BBC ONE: Simple, Complex Bifurcation Stenting Both Improve QoL
In patients with coronary bifurcation lesions, both simple and complex stenting strategies substantially improve quality of life (QoL), with a reduced need for antianginal drugs. The results, from a subanalysis of a large randomized trial, were published in the February 2013 issue of JACC: Cardiovascular Interventions.
For the BBC ONE (British Bifurcation Coronary; Old, New, and Evolving Strategies) trial, published in Circulation in 2010, David J. Hildick-Smith, MD, of Royal Sussex County Hospital (Brighton, United Kingdom), and colleagues randomized 500 patients with significant coronary bifurcation lesions requiring PCI to receive either a simple or complex stenting strategy with Taxus paclitaxel-eluting stents (Boston Scientific, Natick, MA). Based on intention to treat, the primary endpoint (a composite of death, MI, and TVF at 9 months) favored the simple over the complex strategy. The difference was driven by a reduction in MI (3.6% vs. 11.2%; P = 0.001).
As part of the original study protocol, patients were given the Seattle Angina Questionnaire (SAQ) at baseline and 9 months. Canadian Cardiovascular Society class and antianginal drug use also were evaluated.
Function Improves Irrespective of Strategy
For the subanalysis, the entire cohort showed improvement on 4 of the 5 SAQ scales, the exception being treatment satisfaction. There also was improvement in Canadian Cardiovascular Society class, from 5.3% of patients in class 0 at baseline to 64.0% at follow-up (P < 0.001). Similarly, at baseline the median number of antianginal agents was 2; this decreased to 1 at 9 months. There was also no difference between simple and complex groups in antianginal drug use at follow-up (P = 0.96).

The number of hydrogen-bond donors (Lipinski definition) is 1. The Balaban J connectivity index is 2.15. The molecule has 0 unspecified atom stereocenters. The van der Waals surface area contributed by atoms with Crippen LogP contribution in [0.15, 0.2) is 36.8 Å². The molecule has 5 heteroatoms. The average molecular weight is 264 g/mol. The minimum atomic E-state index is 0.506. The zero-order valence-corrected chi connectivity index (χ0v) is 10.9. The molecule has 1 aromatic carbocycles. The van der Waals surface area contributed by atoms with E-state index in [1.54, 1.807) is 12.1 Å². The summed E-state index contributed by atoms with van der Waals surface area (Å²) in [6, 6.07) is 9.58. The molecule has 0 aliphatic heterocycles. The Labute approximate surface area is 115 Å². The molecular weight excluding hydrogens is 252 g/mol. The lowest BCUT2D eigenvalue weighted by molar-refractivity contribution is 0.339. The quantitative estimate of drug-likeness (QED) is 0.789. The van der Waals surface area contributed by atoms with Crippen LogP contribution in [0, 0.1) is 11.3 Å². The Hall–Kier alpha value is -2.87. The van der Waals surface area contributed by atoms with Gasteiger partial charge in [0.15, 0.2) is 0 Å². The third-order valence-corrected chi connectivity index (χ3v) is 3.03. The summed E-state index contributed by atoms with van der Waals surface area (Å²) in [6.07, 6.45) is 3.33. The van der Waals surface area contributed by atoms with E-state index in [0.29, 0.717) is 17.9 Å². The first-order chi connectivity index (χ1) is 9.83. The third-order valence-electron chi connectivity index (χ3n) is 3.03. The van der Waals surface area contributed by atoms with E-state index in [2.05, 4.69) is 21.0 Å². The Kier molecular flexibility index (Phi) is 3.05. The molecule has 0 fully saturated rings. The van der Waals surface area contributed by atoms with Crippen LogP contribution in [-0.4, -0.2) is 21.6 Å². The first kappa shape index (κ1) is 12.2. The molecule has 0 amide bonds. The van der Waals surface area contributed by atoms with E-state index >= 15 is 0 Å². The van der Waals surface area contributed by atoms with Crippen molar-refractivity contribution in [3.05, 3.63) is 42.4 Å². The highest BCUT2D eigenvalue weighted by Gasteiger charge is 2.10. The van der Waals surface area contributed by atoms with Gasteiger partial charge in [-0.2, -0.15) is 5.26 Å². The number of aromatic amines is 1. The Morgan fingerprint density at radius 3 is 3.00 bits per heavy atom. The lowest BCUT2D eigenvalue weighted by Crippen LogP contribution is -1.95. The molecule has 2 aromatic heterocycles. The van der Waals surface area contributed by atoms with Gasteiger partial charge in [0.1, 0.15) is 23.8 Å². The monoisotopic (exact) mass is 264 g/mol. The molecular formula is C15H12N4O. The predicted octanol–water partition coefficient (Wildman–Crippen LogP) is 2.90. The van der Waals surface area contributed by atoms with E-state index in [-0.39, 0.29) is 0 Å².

No differences emerged between the simple and complex strategies for any of the SAQ scales. The researchers also conducted an analysis of change in individual patients’ scores on each SAQ scale and again found no disparities by stenting strategy. The percentage of patients free of angina at follow-up was 65.1% in the simple group and 59.7% in the complex group (P = 0.23).
The SAQ has 5 scales that measure different aspects of the potential functional impact of CAD: angina frequency, angina stability, physical limitation, treatment satisfaction, and disease perception.
Findings Counter ‘Pinched’ Sidebranch Debate
“The data shown here demonstrate that bifurcation stenting (irrespective of simple or complex strategy) is associated with a highly significant and sustained improvement in health-related functional status and quality of life,” the study authors write.
The findings appear to contradict the clinical advantage for the simple approach found by BBC ONE. But Dr. Hildick-Smith and colleagues note that the primary endpoint difference in the trial was driven in part by results of periprocedural enzyme testing (total creatine kinase ≥ 3 times the URL), which “are frequently associated with minimal symptoms and are often of debatable clinical relevance.”
Additionally, the study authors say the QoL data “counter the intuitive suggestion that a simple strategy leaving a ‘pinched’ side branch ostium creates a substrate for future symptoms related to ischemia in the side branch territory.”
However, they acknowledge that with longer follow-up it is possible that differences between the strategies may emerge. Both restenosis and stent thrombosis were numerically higher in the complex stenting group, though the differences were not significant. Another issue is that the exclusive use of Taxus stents might have been disadvantageous for the complex group since these devices “are known to have greater late lumen loss and in-stent restenosis (and stent thrombosis rates) than second-generation everolimus-eluting stents,” Dr. Hildick-Smith and colleagues write.